A SPATE of sheep attacks on the Malvern Hills has led to an urgent warning being issued to dog owners.

The Malvern Hills Trust said it was urging people to keep dogs on leads after what it called a "spate" of attacks on hills and commons in the area, which spans the Herefordshire-Worcestershire border.

Over the last week, the trust said four sheep worrying incidents were reported to staff, and two sheep were bitten.

One of the incidents was witnessed by a member of the trust's staff who intervened and stopped the dog chasing the sheep on Jubilee Hill.

The seriousness of the issue was explained to the owners who put the dog on a lead, the trust said.


"Sheep worrying, which includes chasing, is a criminal offence and dog owners could face a fine or in severe cases, see the destruction of their dog," a spokesperson said.

Beck Baker, community and conservation officer, said: "We're shocked that so many livestock worrying incidents have occurred over the last week.

"Each and every incident is distressing for the livestock and the graziers who care for the animals.

"These incidents can be stopped completely by people putting their dogs on a lead at all times near livestock.

"We’d like to remind dog walkers that any dog, big or small, docile or aggressive, has the potential to chase or kill livestock so all dogs should be kept on a lead near grazing cattle and sheep."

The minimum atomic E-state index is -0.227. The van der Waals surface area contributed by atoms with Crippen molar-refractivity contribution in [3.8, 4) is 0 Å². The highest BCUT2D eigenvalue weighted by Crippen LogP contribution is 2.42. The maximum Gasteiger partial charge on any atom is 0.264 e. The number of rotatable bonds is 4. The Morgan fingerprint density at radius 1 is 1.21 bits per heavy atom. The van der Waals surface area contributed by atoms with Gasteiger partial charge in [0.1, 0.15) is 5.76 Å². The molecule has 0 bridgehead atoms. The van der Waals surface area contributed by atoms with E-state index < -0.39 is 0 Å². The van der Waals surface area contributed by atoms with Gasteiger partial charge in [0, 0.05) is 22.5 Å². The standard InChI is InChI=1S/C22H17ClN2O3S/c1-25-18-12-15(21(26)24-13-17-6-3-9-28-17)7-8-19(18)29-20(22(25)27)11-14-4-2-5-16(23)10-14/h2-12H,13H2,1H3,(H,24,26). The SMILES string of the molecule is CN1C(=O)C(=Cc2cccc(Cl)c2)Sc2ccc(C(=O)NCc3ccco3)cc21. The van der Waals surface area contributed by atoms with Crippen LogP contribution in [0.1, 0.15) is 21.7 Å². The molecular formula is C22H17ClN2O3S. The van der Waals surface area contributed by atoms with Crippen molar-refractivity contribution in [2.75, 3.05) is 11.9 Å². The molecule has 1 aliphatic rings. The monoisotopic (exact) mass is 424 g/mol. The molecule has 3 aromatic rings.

Hereford Times: Sheep have been attacked by dogs on the Malvern Hills. Picture: Malvern Hills Trust Sheep have been attacked by dogs on the Malvern Hills. Picture: Malvern Hills Trust

The trust said it hoped the injured sheep would make a full recovery.

The spokesperson said any witnesses to livestock worrying incidents should call the trust on 01694 892002 to ensure veterinary treatment can be administered swiftly and also to the police on 101.

"To help dog owners plan their walks and know when to put their pet on a lead, Stockwatch is published every week with the locations of the grazing compartments on the Malvern Hills and commons," they said.


"This information can be found on the trust's website, in the Malvern Gazette and on social media.

"A weekly Stockwatch e-newsletter is also available with subscribers receiving an email with the locations of the Trust's grazing compartments each week.

Ms Baker added: "Visitors to the hills and commons should also be aware that much of this landscape is registered common land which means that cattle and sheep can be found freely gazing outside the grazing compartments.

"Your pet should have excellent recall and if in doubt, please keep your dog on a lead at all times."

The trust said sheep safe courses by an experienced dog behaviourist were available to teach owners how to encourage their pet to ignore livestock.

"This training reduces the risk of chasing if dog walkers encounter livestock unexpectedly but owners are encouraged to put their dog on a lead at all times near livestock," the trust spokesperson said.

"Livestock are an essential part of the management of the Malvern Hills and commons.

"The cattle and sheep eat the bramble, scrub and young trees and this maintains the open grassland habitat.

"This keeps the landscape special and benefits the geology, archaeology, wildlife found here, as well as maintaining access and views for visitors."